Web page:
LONDON (Reuters): Stocks in Europe and Asia looked set on Monday for their worst monthly losses in at least three years, with investors still concerned about growth in China and the prospect of higher US interest rates.
Falling share prices helped put pressure on the dollar, though weekend comments from US Federal Reserve policymakers leaving the door open to a rise in interest rates as soon as next month kept it well above last week’s seven-month lows.
Oil prices fell again both on the Fed rates outlook and as investors took profits on last week’s 10% rise.
Just last week, after a sharp fall in Chinese shares sent global stocks tumbling, a rise in US rates for the first time since 2009 next month had seemed off the table.
However, a senior Fed official said in a speech at the annual Jackson Hole symposium that US inflation was likely to rebound, allowing rates to rise gradually.
“This is a market that is walking on glass; China seems to be the central theme feeding into a lot of these things, but today the focus is very much on US interest rates again,” said, James McGlew, Executive Director of Corporate Stock Broking at Argonaut in Australia.
The pan-European FTSEurofirst 300 stocks index fell 0.5% and was on track for its worst monthly performance since August 2011. Germany’s DAX was down 1.4%. Markets in Britain were closed for a holiday.
Asian shares closed lower. MSCI’s main index of Asia-Pacific shares excluding Japan was down 0.5% and headed for its biggest monthly losses in three years. Tokyo’s Nikkei 225 index closed 1.3% lower, hit by weak Japanese industrial output data.
Chinese shares had another volatile session. The CSI300 index ended up 0.7%, after falling 4% at one point. The index was still down 11.8% for August. The Shanghai Composite lost 0.8% on the day and 12.5% for the month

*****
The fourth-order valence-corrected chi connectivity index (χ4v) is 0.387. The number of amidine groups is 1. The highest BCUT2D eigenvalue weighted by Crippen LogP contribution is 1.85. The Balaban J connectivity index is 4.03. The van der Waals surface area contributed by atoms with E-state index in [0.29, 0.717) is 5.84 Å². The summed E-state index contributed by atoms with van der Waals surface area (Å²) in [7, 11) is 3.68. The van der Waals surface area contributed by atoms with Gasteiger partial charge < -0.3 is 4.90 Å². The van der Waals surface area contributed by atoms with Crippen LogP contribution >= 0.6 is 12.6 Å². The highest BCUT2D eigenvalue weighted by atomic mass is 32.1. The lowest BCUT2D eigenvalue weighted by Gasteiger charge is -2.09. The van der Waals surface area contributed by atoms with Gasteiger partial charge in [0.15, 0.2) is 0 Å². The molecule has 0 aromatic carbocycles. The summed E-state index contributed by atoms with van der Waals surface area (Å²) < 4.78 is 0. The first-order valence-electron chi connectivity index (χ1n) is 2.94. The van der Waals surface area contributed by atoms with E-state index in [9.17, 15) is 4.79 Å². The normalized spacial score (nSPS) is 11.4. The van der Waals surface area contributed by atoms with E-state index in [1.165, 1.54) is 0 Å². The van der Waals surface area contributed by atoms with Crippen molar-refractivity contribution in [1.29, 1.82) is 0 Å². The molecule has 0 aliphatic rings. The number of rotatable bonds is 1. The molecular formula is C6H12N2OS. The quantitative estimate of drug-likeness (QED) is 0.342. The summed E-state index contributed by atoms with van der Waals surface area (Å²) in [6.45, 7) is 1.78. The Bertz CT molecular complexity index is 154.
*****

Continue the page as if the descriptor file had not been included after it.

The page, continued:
The dollar lost ground against both the euro and the yen as investors trimmed bets against low-yielding currencies used to invest in higher-yielding ones in so-called carry trades.
“Stocks markets are in focus and absence of risk appetite is acting as a headwind to the dollar,” said Niels Christensen, FX strategist at Nordea. “Having said that, with a September rate hike back in focus, I am biased towards more downside in the euro against the dollar.”
The dollar index, which measures the greenback against a basket of currencies was last down 0.1%. The euro was up 0.3% at $1.1211 and the yen JPY= up 0.4% at 121.26 to the dollar.
The uncertainty about when the Fed might raise rates kept yields on German government bonds, the euro zone benchmark, close to last week’s highs. Ten-year yields were last flat on the day at 0.72%.
Brent crude fell as investors took profits after oil saw its biggest two-day rally for six years last week. Brent LCOc1 was last down $1.30 a barrel at $48.75 and, despite last week’s gains, heading for its fourth consecutive monthly decline.
Gold struggled over the Fed outlook, last trading around $1,131.80 an ounce in quiet trade with London on holiday.
“We think gold will likely come under further pressure as we near the Fed decision, as investors coalesce around the notion that the central bank will indeed move” and lift interest rates, said INTL FCStone analyst Edward Meir.